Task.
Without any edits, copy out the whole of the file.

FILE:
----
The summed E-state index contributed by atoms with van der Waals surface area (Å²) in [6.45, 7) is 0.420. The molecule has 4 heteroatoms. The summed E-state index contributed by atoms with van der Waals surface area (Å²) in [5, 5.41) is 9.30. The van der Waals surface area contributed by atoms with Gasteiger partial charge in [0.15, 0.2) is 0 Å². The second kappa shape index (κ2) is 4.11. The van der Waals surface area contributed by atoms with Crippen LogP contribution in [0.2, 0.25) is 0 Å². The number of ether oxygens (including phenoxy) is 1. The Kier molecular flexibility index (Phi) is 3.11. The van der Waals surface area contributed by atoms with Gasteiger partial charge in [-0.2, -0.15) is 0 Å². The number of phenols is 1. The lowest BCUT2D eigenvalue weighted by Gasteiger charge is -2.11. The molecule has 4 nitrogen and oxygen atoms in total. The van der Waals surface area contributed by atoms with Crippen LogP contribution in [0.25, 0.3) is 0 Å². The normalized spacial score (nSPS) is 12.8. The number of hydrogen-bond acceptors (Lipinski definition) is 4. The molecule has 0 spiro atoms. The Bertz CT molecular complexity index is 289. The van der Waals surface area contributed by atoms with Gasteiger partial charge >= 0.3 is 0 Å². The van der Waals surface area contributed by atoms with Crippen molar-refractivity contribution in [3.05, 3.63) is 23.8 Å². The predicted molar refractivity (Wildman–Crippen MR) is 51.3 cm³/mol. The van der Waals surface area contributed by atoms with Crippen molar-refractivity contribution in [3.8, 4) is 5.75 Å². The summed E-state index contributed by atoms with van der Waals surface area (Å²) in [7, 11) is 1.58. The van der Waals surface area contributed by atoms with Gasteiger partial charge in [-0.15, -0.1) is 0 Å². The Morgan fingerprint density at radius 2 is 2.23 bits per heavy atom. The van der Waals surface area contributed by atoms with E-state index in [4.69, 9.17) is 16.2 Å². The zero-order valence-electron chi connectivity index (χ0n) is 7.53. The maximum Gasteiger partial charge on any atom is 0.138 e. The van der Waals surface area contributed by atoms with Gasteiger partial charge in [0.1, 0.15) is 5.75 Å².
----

The summed E-state index contributed by atoms with van der Waals surface area (Å²) in [6.45, 7) is 0.420. The molecule has 4 heteroatoms. The summed E-state index contributed by atoms with van der Waals surface area (Å²) in [5, 5.41) is 9.30. The van der Waals surface area contributed by atoms with Gasteiger partial charge in [0.15, 0.2) is 0 Å². The second kappa shape index (κ2) is 4.11. The van der Waals surface area contributed by atoms with Crippen LogP contribution in [0.2, 0.25) is 0 Å². The number of ether oxygens (including phenoxy) is 1. The Kier molecular flexibility index (Phi) is 3.11. The van der Waals surface area contributed by atoms with Gasteiger partial charge in [-0.2, -0.15) is 0 Å². The number of phenols is 1. The lowest BCUT2D eigenvalue weighted by Gasteiger charge is -2.11. The molecule has 4 nitrogen and oxygen atoms in total. The van der Waals surface area contributed by atoms with Crippen LogP contribution in [0.25, 0.3) is 0 Å². The normalized spacial score (nSPS) is 12.8. The number of hydrogen-bond acceptors (Lipinski definition) is 4. The molecule has 0 spiro atoms. The Bertz CT molecular complexity index is 289. The van der Waals surface area contributed by atoms with Gasteiger partial charge >= 0.3 is 0 Å². The van der Waals surface area contributed by atoms with Crippen molar-refractivity contribution in [3.05, 3.63) is 23.8 Å². The predicted molar refractivity (Wildman–Crippen MR) is 51.3 cm³/mol. The van der Waals surface area contributed by atoms with Crippen molar-refractivity contribution in [3.8, 4) is 5.75 Å². The summed E-state index contributed by atoms with van der Waals surface area (Å²) in [7, 11) is 1.58. The van der Waals surface area contributed by atoms with Gasteiger partial charge in [-0.15, -0.1) is 0 Å². The Morgan fingerprint density at radius 2 is 2.23 bits per heavy atom. The van der Waals surface area contributed by atoms with E-state index in [4.69, 9.17) is 16.2 Å². The zero-order valence-electron chi connectivity index (χ0n) is 7.53. The maximum Gasteiger partial charge on any atom is 0.138 e. The van der Waals surface area contributed by atoms with Gasteiger partial charge in [0.1, 0.15) is 5.75 Å².